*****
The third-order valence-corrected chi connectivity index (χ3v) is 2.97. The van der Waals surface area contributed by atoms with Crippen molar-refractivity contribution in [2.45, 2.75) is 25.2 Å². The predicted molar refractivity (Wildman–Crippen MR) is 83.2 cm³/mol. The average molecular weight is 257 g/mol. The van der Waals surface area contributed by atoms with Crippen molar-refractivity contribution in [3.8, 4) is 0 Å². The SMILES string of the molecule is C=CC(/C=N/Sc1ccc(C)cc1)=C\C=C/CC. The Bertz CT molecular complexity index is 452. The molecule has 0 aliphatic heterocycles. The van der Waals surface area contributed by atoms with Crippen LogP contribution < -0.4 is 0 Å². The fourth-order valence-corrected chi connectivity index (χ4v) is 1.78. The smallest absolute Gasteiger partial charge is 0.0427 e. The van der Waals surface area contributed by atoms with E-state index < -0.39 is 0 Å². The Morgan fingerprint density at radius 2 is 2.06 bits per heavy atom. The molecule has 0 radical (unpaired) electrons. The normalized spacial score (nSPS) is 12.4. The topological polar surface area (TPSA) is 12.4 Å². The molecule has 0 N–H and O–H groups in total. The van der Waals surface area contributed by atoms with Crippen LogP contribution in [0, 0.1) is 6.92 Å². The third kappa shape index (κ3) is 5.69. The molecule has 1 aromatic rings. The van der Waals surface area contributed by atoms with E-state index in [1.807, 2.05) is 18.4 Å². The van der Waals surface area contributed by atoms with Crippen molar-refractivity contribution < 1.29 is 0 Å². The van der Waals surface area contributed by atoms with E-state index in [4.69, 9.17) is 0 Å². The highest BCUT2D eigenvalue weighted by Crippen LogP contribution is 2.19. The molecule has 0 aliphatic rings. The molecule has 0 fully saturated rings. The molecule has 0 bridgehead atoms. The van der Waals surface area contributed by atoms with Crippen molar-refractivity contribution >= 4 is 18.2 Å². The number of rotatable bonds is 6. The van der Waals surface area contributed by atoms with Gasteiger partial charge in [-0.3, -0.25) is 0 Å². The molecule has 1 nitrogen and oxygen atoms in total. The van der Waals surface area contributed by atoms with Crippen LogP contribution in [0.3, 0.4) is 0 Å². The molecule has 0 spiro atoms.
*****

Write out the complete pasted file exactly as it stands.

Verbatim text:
The third-order valence-corrected chi connectivity index (χ3v) is 2.97. The van der Waals surface area contributed by atoms with Crippen molar-refractivity contribution in [2.45, 2.75) is 25.2 Å². The predicted molar refractivity (Wildman–Crippen MR) is 83.2 cm³/mol. The average molecular weight is 257 g/mol. The van der Waals surface area contributed by atoms with Crippen molar-refractivity contribution in [3.8, 4) is 0 Å². The SMILES string of the molecule is C=CC(/C=N/Sc1ccc(C)cc1)=C\C=C/CC. The Bertz CT molecular complexity index is 452. The molecule has 0 aliphatic heterocycles. The van der Waals surface area contributed by atoms with Crippen LogP contribution < -0.4 is 0 Å². The fourth-order valence-corrected chi connectivity index (χ4v) is 1.78. The smallest absolute Gasteiger partial charge is 0.0427 e. The van der Waals surface area contributed by atoms with E-state index < -0.39 is 0 Å². The Morgan fingerprint density at radius 2 is 2.06 bits per heavy atom. The molecule has 0 radical (unpaired) electrons. The normalized spacial score (nSPS) is 12.4. The topological polar surface area (TPSA) is 12.4 Å². The molecule has 0 N–H and O–H groups in total. The van der Waals surface area contributed by atoms with Crippen LogP contribution in [0, 0.1) is 6.92 Å². The third kappa shape index (κ3) is 5.69. The molecule has 1 aromatic rings. The van der Waals surface area contributed by atoms with E-state index in [1.807, 2.05) is 18.4 Å². The van der Waals surface area contributed by atoms with Crippen molar-refractivity contribution < 1.29 is 0 Å². The van der Waals surface area contributed by atoms with E-state index in [4.69, 9.17) is 0 Å². The highest BCUT2D eigenvalue weighted by Crippen LogP contribution is 2.19. The molecule has 0 aliphatic rings. The molecule has 0 fully saturated rings. The molecule has 0 bridgehead atoms. The van der Waals surface area contributed by atoms with Crippen molar-refractivity contribution >= 4 is 18.2 Å². The number of rotatable bonds is 6. The van der Waals surface area contributed by atoms with Gasteiger partial charge in [-0.3, -0.25) is 0 Å². The molecule has 1 nitrogen and oxygen atoms in total. The van der Waals surface area contributed by atoms with Crippen LogP contribution in [0.3, 0.4) is 0 Å². The molecule has 0 spiro atoms.